The one named Garrett, who looked nice enough (his coloring reminded Brey of Nobin), spoke. "Why are you here- Brey?"
Brey hesitated. Then she looked up at Rhys beside her. She didn’t trust him completely, but he wouldn’t let anyone harm her, not after everything that had already happened- she hoped. "I’m a Fairy," she said, voice wavering a little as she faced the band of outlaws.
They drew back, whispering fiercely. Ryken, a shortish man, bald, with a big beard tinged red like flame at the edges, stepped forward. "Rhys, this is madness. We cannot let her stay with us. It’s too dangerous for us to have a fairy in the camp."
"Too dangerous for us?" said Rhys with a snort. "Too dangerous for her, maybe, but not for us. Besides, I hardly think one more magician is going to make much difference," he added coldly.
Brey looked up at him with surprise. Another magician was in the camp?
Ryken dipped his head respectfully. "I did not mean that, Rhys. You have proved your worth as our leader and friend one hundred times over. I only meant…"
Brey gasped. Rhys was a wizard?!!
"…is a different matter entirely. We don’t know anything about her."
Rhys looked down at Brey, who was now more occupied with Rhys’s race than her own fate among the outlaws. Then he looked back up at Ryken. "My decision is final. She stays. If you don’t like it, you are free to leave. Though I hope you don’t."
Ryken said nothing, scowling at Brey.
Rhys continued, more gently then Brey had seen him before, "You know it has always been my intention to bring other Magicians here."
Ryken’s scowl deepened. "I didn’t think you were actually serious. Things are hard enough the way they are."
Garrett took Ryken by the shoulder. "You heard him. You can go if you don’t like it."
Ryken looked at Garrett, then Rhys, then Brey, each in turn. It was apparent he still disliked her greatly, but also did not want to leave. So he simply turned around and stalked off.
"Ryken’s a been a bit touchy," said Garrett to Rhys, as though trying to explain something.
"You mean more than usual?" said Rhys, with the slightest ghost of a smile.
A smile flashed across Garrett’s face as well, then he sobered. "Yes, more than usual. Especially the last couple of days he’s been overly tense. Seemed to think things were falling apart while you were gone."
Rhys frowned. "I haven’t been gone any longer than usual."
Garrett shrugged. "Well, he is Ryken."
Rhys nodded. "There is that."
Then they returned their attentions to Brey, who was still standing quietly beside Rhys.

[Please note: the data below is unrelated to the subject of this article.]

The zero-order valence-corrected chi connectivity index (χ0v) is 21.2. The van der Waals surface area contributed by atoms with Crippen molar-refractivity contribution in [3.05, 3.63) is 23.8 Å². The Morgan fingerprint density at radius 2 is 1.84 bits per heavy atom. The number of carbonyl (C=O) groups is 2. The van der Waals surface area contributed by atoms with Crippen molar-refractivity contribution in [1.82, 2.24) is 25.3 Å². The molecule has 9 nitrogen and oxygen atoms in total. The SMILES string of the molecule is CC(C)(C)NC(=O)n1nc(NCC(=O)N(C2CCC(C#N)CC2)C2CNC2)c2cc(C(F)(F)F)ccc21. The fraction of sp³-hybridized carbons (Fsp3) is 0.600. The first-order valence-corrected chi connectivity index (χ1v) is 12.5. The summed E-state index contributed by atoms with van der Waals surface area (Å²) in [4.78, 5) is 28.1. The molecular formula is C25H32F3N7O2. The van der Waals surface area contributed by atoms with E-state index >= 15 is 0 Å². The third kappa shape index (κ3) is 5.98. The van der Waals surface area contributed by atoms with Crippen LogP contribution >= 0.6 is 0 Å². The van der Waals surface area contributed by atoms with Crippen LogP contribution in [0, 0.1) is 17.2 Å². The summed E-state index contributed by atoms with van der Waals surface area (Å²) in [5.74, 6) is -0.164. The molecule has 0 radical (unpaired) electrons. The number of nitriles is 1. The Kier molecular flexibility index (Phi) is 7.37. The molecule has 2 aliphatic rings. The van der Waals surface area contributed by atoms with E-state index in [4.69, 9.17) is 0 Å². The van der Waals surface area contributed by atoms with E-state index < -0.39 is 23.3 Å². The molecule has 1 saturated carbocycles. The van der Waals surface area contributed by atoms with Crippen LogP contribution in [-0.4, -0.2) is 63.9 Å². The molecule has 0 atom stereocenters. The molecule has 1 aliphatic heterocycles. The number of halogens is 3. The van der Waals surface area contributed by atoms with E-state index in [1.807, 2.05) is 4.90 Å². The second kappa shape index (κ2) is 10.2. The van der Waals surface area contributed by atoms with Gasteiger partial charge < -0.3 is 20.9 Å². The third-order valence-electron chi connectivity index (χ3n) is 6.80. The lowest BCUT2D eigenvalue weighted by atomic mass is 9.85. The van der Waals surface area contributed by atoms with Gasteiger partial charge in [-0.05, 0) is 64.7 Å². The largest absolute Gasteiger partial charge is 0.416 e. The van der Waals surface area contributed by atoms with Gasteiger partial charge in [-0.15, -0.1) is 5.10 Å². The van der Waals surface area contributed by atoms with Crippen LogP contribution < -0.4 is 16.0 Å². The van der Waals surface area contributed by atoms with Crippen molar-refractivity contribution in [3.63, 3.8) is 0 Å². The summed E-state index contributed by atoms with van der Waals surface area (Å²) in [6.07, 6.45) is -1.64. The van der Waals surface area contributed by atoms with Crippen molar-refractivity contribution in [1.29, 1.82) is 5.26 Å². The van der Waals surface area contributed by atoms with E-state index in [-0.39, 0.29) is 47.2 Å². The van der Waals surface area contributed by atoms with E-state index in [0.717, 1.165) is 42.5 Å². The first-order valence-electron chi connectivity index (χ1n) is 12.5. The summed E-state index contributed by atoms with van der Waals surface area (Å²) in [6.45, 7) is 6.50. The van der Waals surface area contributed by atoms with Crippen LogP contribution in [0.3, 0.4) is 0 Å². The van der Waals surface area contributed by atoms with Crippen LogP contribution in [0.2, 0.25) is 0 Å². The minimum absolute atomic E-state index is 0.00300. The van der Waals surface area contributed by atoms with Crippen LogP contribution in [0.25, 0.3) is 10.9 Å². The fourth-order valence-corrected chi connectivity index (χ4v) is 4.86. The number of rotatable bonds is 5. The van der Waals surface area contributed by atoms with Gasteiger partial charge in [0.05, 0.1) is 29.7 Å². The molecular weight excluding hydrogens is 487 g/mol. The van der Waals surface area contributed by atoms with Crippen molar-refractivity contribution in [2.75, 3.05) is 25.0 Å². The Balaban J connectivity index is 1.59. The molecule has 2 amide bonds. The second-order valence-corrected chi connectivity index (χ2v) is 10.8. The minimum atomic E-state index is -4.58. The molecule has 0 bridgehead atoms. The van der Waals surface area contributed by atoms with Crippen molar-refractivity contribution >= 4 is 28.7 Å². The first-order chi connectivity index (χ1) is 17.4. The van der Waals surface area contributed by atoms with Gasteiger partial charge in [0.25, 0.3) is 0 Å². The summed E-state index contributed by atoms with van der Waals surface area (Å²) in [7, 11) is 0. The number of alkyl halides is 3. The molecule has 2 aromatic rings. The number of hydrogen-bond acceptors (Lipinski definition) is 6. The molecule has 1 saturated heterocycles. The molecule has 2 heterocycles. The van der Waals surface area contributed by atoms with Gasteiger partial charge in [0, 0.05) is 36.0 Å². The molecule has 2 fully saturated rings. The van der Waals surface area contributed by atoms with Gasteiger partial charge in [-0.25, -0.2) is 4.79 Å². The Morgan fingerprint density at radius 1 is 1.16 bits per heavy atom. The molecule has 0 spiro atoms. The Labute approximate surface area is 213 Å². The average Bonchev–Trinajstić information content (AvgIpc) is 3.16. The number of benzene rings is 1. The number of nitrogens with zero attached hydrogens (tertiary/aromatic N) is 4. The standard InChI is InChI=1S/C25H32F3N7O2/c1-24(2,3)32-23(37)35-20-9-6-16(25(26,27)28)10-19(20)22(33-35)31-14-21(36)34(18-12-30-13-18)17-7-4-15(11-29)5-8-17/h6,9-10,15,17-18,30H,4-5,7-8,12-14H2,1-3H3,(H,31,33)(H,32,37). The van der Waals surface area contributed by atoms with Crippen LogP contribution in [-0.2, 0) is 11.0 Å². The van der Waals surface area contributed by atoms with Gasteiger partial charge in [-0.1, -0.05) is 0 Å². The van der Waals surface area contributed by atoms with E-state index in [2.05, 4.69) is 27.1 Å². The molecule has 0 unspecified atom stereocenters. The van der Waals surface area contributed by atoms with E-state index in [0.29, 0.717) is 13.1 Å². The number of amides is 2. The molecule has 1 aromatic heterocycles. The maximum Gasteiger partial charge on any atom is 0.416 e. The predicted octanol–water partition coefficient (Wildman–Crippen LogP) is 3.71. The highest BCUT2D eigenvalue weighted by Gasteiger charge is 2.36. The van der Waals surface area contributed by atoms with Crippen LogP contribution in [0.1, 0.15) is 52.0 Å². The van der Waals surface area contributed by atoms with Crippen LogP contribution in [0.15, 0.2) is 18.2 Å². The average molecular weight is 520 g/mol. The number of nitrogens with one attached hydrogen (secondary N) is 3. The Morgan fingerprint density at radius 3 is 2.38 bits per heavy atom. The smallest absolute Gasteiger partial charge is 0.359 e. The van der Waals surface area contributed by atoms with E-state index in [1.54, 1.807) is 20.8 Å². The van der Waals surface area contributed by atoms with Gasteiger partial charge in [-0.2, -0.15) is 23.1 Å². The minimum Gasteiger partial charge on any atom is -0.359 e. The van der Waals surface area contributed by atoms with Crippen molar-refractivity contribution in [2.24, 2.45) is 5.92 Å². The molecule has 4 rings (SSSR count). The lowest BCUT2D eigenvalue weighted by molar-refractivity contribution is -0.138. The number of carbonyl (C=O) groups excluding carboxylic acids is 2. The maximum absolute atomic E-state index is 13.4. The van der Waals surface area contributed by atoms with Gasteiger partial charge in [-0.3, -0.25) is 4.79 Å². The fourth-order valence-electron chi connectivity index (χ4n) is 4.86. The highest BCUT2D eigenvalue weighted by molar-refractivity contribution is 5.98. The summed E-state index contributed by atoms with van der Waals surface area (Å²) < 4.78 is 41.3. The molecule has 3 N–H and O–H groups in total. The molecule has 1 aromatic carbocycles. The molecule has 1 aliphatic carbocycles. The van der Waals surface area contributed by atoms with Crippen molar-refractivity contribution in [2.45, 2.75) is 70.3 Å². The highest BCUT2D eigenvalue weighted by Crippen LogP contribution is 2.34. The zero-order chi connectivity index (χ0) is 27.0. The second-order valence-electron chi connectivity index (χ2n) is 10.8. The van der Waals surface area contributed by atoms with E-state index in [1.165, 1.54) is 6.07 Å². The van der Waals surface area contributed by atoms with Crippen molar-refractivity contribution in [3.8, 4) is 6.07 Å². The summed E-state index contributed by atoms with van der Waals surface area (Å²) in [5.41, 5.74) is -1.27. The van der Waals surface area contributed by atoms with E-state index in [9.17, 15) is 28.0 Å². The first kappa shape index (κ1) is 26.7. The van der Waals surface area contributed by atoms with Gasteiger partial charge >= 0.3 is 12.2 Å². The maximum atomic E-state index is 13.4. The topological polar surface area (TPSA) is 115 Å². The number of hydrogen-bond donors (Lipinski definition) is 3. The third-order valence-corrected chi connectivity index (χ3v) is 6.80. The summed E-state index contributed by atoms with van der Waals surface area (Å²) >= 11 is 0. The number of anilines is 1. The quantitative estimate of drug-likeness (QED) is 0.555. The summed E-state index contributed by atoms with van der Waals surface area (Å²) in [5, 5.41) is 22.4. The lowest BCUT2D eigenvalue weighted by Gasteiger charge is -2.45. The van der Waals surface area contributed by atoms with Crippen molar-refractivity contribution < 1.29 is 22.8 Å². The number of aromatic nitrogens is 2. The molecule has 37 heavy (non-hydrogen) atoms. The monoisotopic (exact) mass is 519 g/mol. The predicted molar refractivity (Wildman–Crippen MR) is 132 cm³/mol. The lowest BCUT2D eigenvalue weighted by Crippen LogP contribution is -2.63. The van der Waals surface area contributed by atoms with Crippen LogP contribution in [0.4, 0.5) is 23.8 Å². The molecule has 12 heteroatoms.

"She can stay with Cwyn and I," said Garrett finally. Cwyn (pronounced "swin", as in "swindle") was his wife. "We’ve got room."
"Really?" said Brey excitedly. Of all the men at the camp, she liked the look of Garrett the most. He had an bright, open manner that she liked far more than Rhys’s close, mysterious demeanor. And from what little she had seen of Cwyn, the thought of living with the two seemed very appealing.
Rhys smiled. "I had hoped you would say that," he said to Garrett, ignoring Brey. "But will Landon and Kayelli mind?"
Landon and Kayelli? thought Brey.
"The twins will be fine," said Garrett reassuringly. "Brey can sleep in Kayelli’s room."
That’s when Brey saw two youths standing aside, staring at her as though she were some tropical species of bird found in a snowdrift.
Landon and Kayelli were the sixteen-year-old twins children of Garrett and Cwyn. Brey had been nervous that they would be annoyed with her for moving in with them, or because they had had to help her struggle up the ladder to their tree-house, or maybe even because she was a fairy. But they didn’t seem to mind. Kayelli especially seemed to be glad of another girl in the camp. "The others are either babies or adults," she explained.
Landon didn’t say anything much one way or another. He shook hands, and introduced himself, and walked away.
"My brother’s not much for talking to girls," said Kayelli in disgust. "He’d much rather work with the men and his friends."
So Brey found out that while there were no other girls her age in the camp, there were boys. But she didn’t much expect to hang out with them. She didn’t really know what to expect. She wasn’t even very sure what she was supposed to be here for. She would have to talk about it with Rhys.
Rhys. He’s a Magician too, she thought. Not that she had forgotten, but somehow it was a comforting thing. I really must talk to him soon. But not until her foot got better. She doubted she could manage the ladder any more until it was. Then perhaps she would get the answers she so needed.